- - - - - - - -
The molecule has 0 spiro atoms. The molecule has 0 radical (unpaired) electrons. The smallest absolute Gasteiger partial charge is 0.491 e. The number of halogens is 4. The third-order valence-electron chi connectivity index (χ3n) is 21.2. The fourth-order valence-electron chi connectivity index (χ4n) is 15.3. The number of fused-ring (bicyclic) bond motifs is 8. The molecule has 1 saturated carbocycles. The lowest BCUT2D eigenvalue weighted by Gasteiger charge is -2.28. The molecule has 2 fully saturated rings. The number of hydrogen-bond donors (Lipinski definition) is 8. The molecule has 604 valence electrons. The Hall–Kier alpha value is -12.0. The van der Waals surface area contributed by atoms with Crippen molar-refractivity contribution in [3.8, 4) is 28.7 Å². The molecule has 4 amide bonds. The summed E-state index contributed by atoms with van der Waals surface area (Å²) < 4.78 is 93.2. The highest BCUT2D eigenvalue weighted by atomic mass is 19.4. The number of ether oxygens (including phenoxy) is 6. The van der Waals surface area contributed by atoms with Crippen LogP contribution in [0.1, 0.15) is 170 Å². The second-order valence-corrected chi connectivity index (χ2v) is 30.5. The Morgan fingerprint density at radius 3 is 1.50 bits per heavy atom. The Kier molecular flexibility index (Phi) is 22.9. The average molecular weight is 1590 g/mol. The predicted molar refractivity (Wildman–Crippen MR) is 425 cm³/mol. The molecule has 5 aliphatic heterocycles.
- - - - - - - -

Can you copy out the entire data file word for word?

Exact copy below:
The molecule has 0 spiro atoms. The molecule has 0 radical (unpaired) electrons. The smallest absolute Gasteiger partial charge is 0.491 e. The number of halogens is 4. The third-order valence-electron chi connectivity index (χ3n) is 21.2. The fourth-order valence-electron chi connectivity index (χ4n) is 15.3. The number of fused-ring (bicyclic) bond motifs is 8. The molecule has 1 saturated carbocycles. The lowest BCUT2D eigenvalue weighted by Gasteiger charge is -2.28. The molecule has 2 fully saturated rings. The number of hydrogen-bond donors (Lipinski definition) is 8. The molecule has 604 valence electrons. The Hall–Kier alpha value is -12.0. The van der Waals surface area contributed by atoms with Crippen molar-refractivity contribution in [3.8, 4) is 28.7 Å². The molecule has 4 amide bonds. The summed E-state index contributed by atoms with van der Waals surface area (Å²) < 4.78 is 93.2. The highest BCUT2D eigenvalue weighted by atomic mass is 19.4. The number of ether oxygens (including phenoxy) is 6. The van der Waals surface area contributed by atoms with Crippen LogP contribution in [0.1, 0.15) is 170 Å². The second-order valence-corrected chi connectivity index (χ2v) is 30.5. The Morgan fingerprint density at radius 3 is 1.50 bits per heavy atom. The Kier molecular flexibility index (Phi) is 22.9. The average molecular weight is 1590 g/mol. The predicted molar refractivity (Wildman–Crippen MR) is 425 cm³/mol. The molecule has 5 aliphatic heterocycles.